I wore his wrestling singlet, his warm-ups and his headgear. I was lil' pinner.
If all of my following and idolizing every bothered Adam, he never once let me know. He tolerated my presence and so did his friends. Only once did he ever initiate this type of behavior though, and it is one of my favorite memories of Adam. He actually asked me to follow him around. We had just gotten a new puppy, a tiny little maltese, named Mia, that was just big enough to stretch to the size of your palm. I had just finished soccer practice and had gone over to the stadium to watch Adam's soccer game. I was sitting on the bleachers with Mia sleeping inside my shinguard, on my lap. After the game, Adam saw his cute little sister, holding a cute little puppy who was sleeping in a tiny shinguard. He insisted that I follow him around, like a puppy... and with a puppy! It took me a while to realize why he dragged me around that stadium until every pretty girl got a good look at him in all his tender glory with his baby sister and adorable sleeping puppy.
This memory was sparked by my friend, Chrisann, who volunteers at an Animal Rescue in Kalamazoo, Michigan. Every year they do a big fundraising event and silent auction and she works hard to accumulate items to auction to raise money for food, supplies and medical care for lots of adorable little puppies. This has to be a thankless job in a lot of ways, so, for Day 12, I mailed two my headbands to Miss Chrisann to go to the highest bidder. I am sure these will bring in millions upon millioins of dollars. Each.
Actually, I have to admit that today I was a little less others-focused than I have been for most of this month. Instead I was a little more focused on the "oh boy, we are maybe having a baby any minute, which will change the trajectory of our entire lives, for the rest of our lives, so I should complete nine months of nesting in 24 hours just in case because I should be ready for anything... orrrr nothing will happen at all." So, completing an act of kindness today was not going to happen randomly, it had to be intentional... and I needed back up.
So, I packaged everything up and sent my boys on a mission to the post office. I handed Harper a candy and gave him clear instructions to give the treat to the postal worker and say "my family is doing 31 days of kindness, so this is for you!"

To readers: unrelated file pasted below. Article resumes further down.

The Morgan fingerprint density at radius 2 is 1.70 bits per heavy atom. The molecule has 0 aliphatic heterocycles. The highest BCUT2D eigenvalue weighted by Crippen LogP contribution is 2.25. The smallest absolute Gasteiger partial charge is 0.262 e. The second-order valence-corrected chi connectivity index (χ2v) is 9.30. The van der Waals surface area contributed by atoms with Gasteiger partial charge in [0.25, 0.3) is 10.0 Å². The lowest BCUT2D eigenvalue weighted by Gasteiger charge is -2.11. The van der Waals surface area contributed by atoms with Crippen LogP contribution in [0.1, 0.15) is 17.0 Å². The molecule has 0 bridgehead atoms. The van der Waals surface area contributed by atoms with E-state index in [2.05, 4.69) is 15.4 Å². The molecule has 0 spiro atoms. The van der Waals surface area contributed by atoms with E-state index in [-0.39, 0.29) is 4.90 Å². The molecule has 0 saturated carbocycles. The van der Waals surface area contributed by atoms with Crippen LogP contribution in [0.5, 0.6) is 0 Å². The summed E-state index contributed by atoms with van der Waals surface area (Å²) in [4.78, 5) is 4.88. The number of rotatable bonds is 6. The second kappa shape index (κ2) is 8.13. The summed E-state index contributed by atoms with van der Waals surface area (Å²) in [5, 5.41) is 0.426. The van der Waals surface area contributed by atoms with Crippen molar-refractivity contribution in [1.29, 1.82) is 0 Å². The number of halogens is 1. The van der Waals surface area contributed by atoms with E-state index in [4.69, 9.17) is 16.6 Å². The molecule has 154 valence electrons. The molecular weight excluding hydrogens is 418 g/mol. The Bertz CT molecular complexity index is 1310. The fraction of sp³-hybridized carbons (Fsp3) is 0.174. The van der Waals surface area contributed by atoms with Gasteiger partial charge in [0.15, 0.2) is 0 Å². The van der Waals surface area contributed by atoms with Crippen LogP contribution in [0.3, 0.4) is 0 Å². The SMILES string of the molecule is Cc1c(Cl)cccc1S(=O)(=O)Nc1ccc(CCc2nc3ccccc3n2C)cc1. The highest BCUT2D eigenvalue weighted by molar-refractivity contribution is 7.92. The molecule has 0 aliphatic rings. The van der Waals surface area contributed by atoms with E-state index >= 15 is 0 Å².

Instead, Harper said "It's 30 kindness!"
Since the postal worker doesn't speak cryptic five year old, he rejected the treat and sited "I don't eat candy" as his excuse. Tom politely encouraged him to do the kid a solid and "maybe he could share the candy with a friend." He accepted, but wasn't really thrilled about it. The most shocking thing I have learned so far this month is how difficult it is for people to graciously accept kindness from a shady stranger.
I am beyond guilty of this. I can't even graciously accept a gift (or a even a compliment) from a close friend without a stupid reaction of shock and guilt and fear. I cannot imagine that this is the joyful response a gift-giver is hoping for. I must have ruined so many generous moments for people. I am learning not to rob people of the blessing of giving, because I feel guilty receiving.
I had a little practice with it today when my old friend, Julie, offered to send some baby boy clothes and cloth diapers our way. My first instinct was to lie and say "No, we don't need anything, we have all things we need, always, everything is fine and we never need. Ever" I tried a little of that, but she shut me down pretty quick and I am pretty sure the items shipped today. Too kind.
I get it. It is hard to accept the baby clothes, or the diapers, or the squashed candy from the boy at the post office. Honestly though, just take the stinkin' candy bar already and keep your trap shut. Act excited and blessed and maybe even kiss a lady on the mouth. That's the fun of giving, and that is what makes it contagious.